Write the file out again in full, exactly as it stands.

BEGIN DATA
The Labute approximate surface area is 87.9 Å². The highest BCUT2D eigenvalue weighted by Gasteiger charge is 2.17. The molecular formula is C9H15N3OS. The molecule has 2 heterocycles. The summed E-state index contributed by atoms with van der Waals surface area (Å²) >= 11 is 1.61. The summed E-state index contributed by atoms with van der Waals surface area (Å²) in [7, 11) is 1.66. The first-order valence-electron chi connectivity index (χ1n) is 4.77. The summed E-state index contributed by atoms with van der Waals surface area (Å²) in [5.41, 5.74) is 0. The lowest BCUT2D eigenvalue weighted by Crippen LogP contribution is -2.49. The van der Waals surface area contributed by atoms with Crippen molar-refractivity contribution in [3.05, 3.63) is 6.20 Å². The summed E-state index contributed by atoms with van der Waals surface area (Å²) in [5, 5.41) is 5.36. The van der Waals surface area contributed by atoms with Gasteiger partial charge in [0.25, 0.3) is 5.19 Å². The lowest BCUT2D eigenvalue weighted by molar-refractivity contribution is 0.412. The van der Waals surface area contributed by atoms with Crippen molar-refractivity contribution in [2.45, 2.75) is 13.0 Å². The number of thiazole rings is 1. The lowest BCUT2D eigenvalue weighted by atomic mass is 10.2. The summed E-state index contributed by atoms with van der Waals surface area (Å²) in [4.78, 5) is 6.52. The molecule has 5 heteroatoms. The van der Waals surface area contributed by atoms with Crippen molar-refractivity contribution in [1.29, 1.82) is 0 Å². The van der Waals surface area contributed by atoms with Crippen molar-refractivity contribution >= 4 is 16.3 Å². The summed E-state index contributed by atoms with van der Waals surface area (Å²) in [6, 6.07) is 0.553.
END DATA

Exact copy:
The Labute approximate surface area is 87.9 Å². The highest BCUT2D eigenvalue weighted by Gasteiger charge is 2.17. The molecular formula is C9H15N3OS. The molecule has 2 heterocycles. The summed E-state index contributed by atoms with van der Waals surface area (Å²) >= 11 is 1.61. The summed E-state index contributed by atoms with van der Waals surface area (Å²) in [7, 11) is 1.66. The first-order valence-electron chi connectivity index (χ1n) is 4.77. The summed E-state index contributed by atoms with van der Waals surface area (Å²) in [5.41, 5.74) is 0. The lowest BCUT2D eigenvalue weighted by Crippen LogP contribution is -2.49. The van der Waals surface area contributed by atoms with Crippen molar-refractivity contribution in [3.05, 3.63) is 6.20 Å². The summed E-state index contributed by atoms with van der Waals surface area (Å²) in [5, 5.41) is 5.36. The van der Waals surface area contributed by atoms with Gasteiger partial charge in [0.25, 0.3) is 5.19 Å². The lowest BCUT2D eigenvalue weighted by molar-refractivity contribution is 0.412. The van der Waals surface area contributed by atoms with Crippen molar-refractivity contribution in [2.45, 2.75) is 13.0 Å². The number of thiazole rings is 1. The lowest BCUT2D eigenvalue weighted by atomic mass is 10.2. The summed E-state index contributed by atoms with van der Waals surface area (Å²) in [4.78, 5) is 6.52. The molecule has 5 heteroatoms. The van der Waals surface area contributed by atoms with Crippen molar-refractivity contribution in [1.29, 1.82) is 0 Å². The van der Waals surface area contributed by atoms with Crippen molar-refractivity contribution >= 4 is 16.3 Å². The summed E-state index contributed by atoms with van der Waals surface area (Å²) in [6, 6.07) is 0.553.